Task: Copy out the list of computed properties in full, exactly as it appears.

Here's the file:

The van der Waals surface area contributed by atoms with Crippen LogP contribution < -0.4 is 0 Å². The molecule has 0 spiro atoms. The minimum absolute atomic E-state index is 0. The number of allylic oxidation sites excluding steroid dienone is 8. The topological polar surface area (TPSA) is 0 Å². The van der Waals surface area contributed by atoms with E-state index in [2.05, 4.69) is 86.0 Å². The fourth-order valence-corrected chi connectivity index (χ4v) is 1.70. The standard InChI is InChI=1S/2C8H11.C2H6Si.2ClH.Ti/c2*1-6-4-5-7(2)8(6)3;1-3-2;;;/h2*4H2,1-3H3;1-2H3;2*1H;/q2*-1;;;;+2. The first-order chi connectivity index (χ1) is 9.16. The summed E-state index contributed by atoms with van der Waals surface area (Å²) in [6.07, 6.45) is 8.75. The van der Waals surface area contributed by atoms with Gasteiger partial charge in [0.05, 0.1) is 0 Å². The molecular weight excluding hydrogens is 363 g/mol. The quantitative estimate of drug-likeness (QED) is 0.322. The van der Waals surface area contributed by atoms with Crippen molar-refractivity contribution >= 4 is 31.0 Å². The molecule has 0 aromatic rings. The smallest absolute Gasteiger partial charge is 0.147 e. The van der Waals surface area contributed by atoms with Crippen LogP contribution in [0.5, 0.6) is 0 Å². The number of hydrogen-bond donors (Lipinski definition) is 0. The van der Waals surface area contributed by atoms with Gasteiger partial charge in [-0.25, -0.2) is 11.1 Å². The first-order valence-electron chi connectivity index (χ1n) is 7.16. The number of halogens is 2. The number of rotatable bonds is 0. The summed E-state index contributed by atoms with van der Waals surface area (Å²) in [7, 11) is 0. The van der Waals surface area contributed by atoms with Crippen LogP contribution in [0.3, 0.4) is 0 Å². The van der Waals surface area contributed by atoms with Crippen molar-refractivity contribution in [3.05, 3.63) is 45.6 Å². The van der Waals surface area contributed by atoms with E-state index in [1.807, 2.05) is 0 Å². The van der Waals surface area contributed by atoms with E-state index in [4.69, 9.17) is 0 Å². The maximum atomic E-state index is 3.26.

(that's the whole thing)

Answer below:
The van der Waals surface area contributed by atoms with Crippen LogP contribution < -0.4 is 0 Å². The molecule has 0 spiro atoms. The minimum absolute atomic E-state index is 0. The number of allylic oxidation sites excluding steroid dienone is 8. The topological polar surface area (TPSA) is 0 Å². The van der Waals surface area contributed by atoms with E-state index in [2.05, 4.69) is 86.0 Å². The fourth-order valence-corrected chi connectivity index (χ4v) is 1.70. The standard InChI is InChI=1S/2C8H11.C2H6Si.2ClH.Ti/c2*1-6-4-5-7(2)8(6)3;1-3-2;;;/h2*4H2,1-3H3;1-2H3;2*1H;/q2*-1;;;;+2. The first-order chi connectivity index (χ1) is 9.16. The summed E-state index contributed by atoms with van der Waals surface area (Å²) in [6.07, 6.45) is 8.75. The van der Waals surface area contributed by atoms with Gasteiger partial charge in [0.05, 0.1) is 0 Å². The molecular weight excluding hydrogens is 363 g/mol. The quantitative estimate of drug-likeness (QED) is 0.322. The van der Waals surface area contributed by atoms with Crippen molar-refractivity contribution >= 4 is 31.0 Å². The molecule has 0 aromatic rings. The smallest absolute Gasteiger partial charge is 0.147 e. The van der Waals surface area contributed by atoms with Crippen LogP contribution in [0.5, 0.6) is 0 Å². The number of hydrogen-bond donors (Lipinski definition) is 0. The van der Waals surface area contributed by atoms with Gasteiger partial charge in [-0.25, -0.2) is 11.1 Å². The first-order valence-electron chi connectivity index (χ1n) is 7.16. The number of halogens is 2. The number of rotatable bonds is 0. The summed E-state index contributed by atoms with van der Waals surface area (Å²) in [7, 11) is 0. The van der Waals surface area contributed by atoms with Crippen LogP contribution in [0.3, 0.4) is 0 Å². The van der Waals surface area contributed by atoms with Crippen molar-refractivity contribution in [3.05, 3.63) is 45.6 Å². The van der Waals surface area contributed by atoms with E-state index in [1.807, 2.05) is 0 Å². The van der Waals surface area contributed by atoms with E-state index in [4.69, 9.17) is 0 Å². The maximum atomic E-state index is 3.26.